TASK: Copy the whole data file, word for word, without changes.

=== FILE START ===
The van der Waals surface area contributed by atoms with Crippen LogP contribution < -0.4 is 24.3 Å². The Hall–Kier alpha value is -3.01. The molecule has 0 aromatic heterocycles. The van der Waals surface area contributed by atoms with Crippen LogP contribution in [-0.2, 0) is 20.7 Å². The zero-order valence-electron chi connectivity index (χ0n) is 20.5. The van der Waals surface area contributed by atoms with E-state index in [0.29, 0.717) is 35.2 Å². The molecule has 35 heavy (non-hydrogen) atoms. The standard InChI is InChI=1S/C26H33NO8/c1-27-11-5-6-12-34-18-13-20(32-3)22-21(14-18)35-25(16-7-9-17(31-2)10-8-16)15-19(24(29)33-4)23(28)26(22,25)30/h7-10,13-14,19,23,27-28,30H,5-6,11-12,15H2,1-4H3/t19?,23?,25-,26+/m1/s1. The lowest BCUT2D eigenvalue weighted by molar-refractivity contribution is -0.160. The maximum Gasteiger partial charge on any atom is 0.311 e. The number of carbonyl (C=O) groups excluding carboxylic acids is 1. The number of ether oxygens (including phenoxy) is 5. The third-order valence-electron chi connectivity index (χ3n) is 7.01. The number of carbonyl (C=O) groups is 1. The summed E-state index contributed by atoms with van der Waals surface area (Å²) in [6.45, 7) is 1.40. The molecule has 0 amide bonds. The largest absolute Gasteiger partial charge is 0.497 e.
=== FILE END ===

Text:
The van der Waals surface area contributed by atoms with Crippen LogP contribution < -0.4 is 24.3 Å². The Hall–Kier alpha value is -3.01. The molecule has 0 aromatic heterocycles. The van der Waals surface area contributed by atoms with Crippen LogP contribution in [-0.2, 0) is 20.7 Å². The zero-order valence-electron chi connectivity index (χ0n) is 20.5. The van der Waals surface area contributed by atoms with E-state index in [0.29, 0.717) is 35.2 Å². The molecule has 35 heavy (non-hydrogen) atoms. The standard InChI is InChI=1S/C26H33NO8/c1-27-11-5-6-12-34-18-13-20(32-3)22-21(14-18)35-25(16-7-9-17(31-2)10-8-16)15-19(24(29)33-4)23(28)26(22,25)30/h7-10,13-14,19,23,27-28,30H,5-6,11-12,15H2,1-4H3/t19?,23?,25-,26+/m1/s1. The lowest BCUT2D eigenvalue weighted by molar-refractivity contribution is -0.160. The maximum Gasteiger partial charge on any atom is 0.311 e. The number of carbonyl (C=O) groups excluding carboxylic acids is 1. The number of ether oxygens (including phenoxy) is 5. The third-order valence-electron chi connectivity index (χ3n) is 7.01. The number of carbonyl (C=O) groups is 1. The summed E-state index contributed by atoms with van der Waals surface area (Å²) in [6.45, 7) is 1.40. The molecule has 0 amide bonds. The largest absolute Gasteiger partial charge is 0.497 e.